First deals… They’re terrifying, educational, and unforgettable.
Whether you made a profit or not, every investor remembers their first deal.
Lessons are learned, strategies are perfected, and your confidence and expertise grows with each deal.
We asked 6 experts to share their first deals with us today and needless to say, no two are alike.
“My first deal probably cost me over a million dollars in lost opportunities so I do remember it well. My wife and I bought a duplex when we were 23 years old and everything imaginable went wrong. The duplex was only $21,000 and looked great on paper, but in reality it was a nightmare. We had no money to do the fix up which led to us taking any possible tenant with a pulse and a deposit, which then led to horror stories of evictions. After we got out from under that duplex my wife refused to invest for the next 10 years. I am sure that taking 10 years off has cost us a ton of net worth and cash flow. What were we missing? The training and coaching to help us understand the very basics of investing. Don’t let this happen to you! It is way too costly to invest in real estate before investing in yourself.”
“My First Deal Truly *Was* Terrifying, before, during, and after.
When I bought my first 12-unit apartment building I was completely overwhelmed by the thought. Even after having flipped 34 houses. But it was something I WANTED to get started with.
I had invested in my education, looked at about 100 deals and felt like I was ready.
Boy how I was wrong.
Everything that could have gone wrong before and after closing did.
It took 4 months to close and fell out of contract at least once.
Then, once I closed on the property, one of my tenants made it his life mission to break me. He called the permit authorities daily, emailing everyone along the way shy of the mayor. I had inspectors SWARMING all over the building, enforcing the letter of the law. I was having to deal with fines and onerous compliance rules.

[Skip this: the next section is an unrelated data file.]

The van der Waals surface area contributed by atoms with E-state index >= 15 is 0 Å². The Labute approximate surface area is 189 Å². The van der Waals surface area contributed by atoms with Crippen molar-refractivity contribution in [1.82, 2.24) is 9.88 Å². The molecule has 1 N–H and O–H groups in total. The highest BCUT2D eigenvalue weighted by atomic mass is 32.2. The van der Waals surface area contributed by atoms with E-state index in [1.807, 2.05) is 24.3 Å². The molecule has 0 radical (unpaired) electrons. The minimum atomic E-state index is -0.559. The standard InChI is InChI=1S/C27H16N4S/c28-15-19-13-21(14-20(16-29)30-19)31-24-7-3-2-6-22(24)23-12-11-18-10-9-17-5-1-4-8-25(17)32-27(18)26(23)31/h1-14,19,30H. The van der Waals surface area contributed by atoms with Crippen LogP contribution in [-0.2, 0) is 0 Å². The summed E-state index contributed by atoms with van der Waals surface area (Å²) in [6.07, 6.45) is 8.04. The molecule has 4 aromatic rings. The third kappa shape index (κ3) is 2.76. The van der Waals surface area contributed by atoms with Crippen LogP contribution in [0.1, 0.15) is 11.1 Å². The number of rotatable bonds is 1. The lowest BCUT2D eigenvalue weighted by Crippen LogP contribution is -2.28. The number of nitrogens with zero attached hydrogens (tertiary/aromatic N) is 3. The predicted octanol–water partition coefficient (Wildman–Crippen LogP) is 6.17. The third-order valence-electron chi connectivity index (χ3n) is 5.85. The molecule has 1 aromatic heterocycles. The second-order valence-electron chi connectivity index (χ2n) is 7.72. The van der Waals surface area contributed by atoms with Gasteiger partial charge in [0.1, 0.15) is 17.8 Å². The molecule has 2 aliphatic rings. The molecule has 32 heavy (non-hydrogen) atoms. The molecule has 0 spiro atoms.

The tenant sued me repeatedly for the same violations. He called the lead paint people. He tried to organize the tenants against me.
I nearly ran out of money, even though I had a healthy reserve.
I’m not sure exactly why he did this, but after one of the many court hearings, he apologized and he stopped.
I missed my projections for the first years by a mile, but I bumbled through it. Now the property is stable, cash flowing, and about doubled in value.
While this deal nearly sunk me, it didn’t kill me, and in fact it made me stronger. It positioned me to help other people who want to get started with apartment building investing but are afraid.
We’re all afraid when we start something new.
The difference is how we handle fear.
Do we let it paralyze us or do we figure out a way to take action nevertheless?”
After closing that first deal, I remember finding myself going back and forth with thoughts of “Wow, now that we have proven that we can do this again and again and more often” and “Was that a fluke?” “Will we ever be able to do it again?”
Finally we made our way to the front of the house to discuss the deal. He asked me what I paid and how much I was looking to make on top of the deal. I VERY nervously and sheepishly said that I was looking to make $10,000 (thinking that this was the single biggest check I would receive in my life). And after what seemed like an eternity he uttered the words that would change the destiny of my life … “I’ll take it”… to which I immediately said to myself … “What??? He didn’t even negotiate?? … I sold too cheap! Thus my journey as a wholesaler began.
I bought the property under the premise that there was a lease purchase tenant who would pay the rent and buy the house back from me at the higher price. Ultimately, the tenant bailed on the property almost immediately and I was stuck with a house that I had just paid full market price for and no tenant to cover the mortgage. Two years later and after burning through 3 tenants and about 100K in sunk costs, I sold the house.
The rehab took us a full year and the entire summer just to build a porch; we put money into windows and landscaping and didn’t even update the kitchen or bath! Wow, how foolish were we!
After six months on the market and barely any showings that’s when we met a wholesaler. Not even knowing what a wholesaler was we signed a contract with him knowing we were losing about $4500 each, which believe me as a college freshman that was a lot of money to us. 20 days later when we went to close of escrow and our eyes almost fell out of our heads when we saw the wholesaler making over $20,000.
As you can see, you never know what to expect when you finally get your first deal. Due diligence can help you with some avoidable mistakes but there’s always the possibility of something going wrong. When things go wrong in real estate investing, it usually costs a decent chunk of money.
Be careful. Learn everything you can from other experts’ mistakes. If at all possible, have a buffer in your numbers for unexpected costs that might arise and most importantly, enjoy the journey!
It’s not always about the end result, but the journey along the way.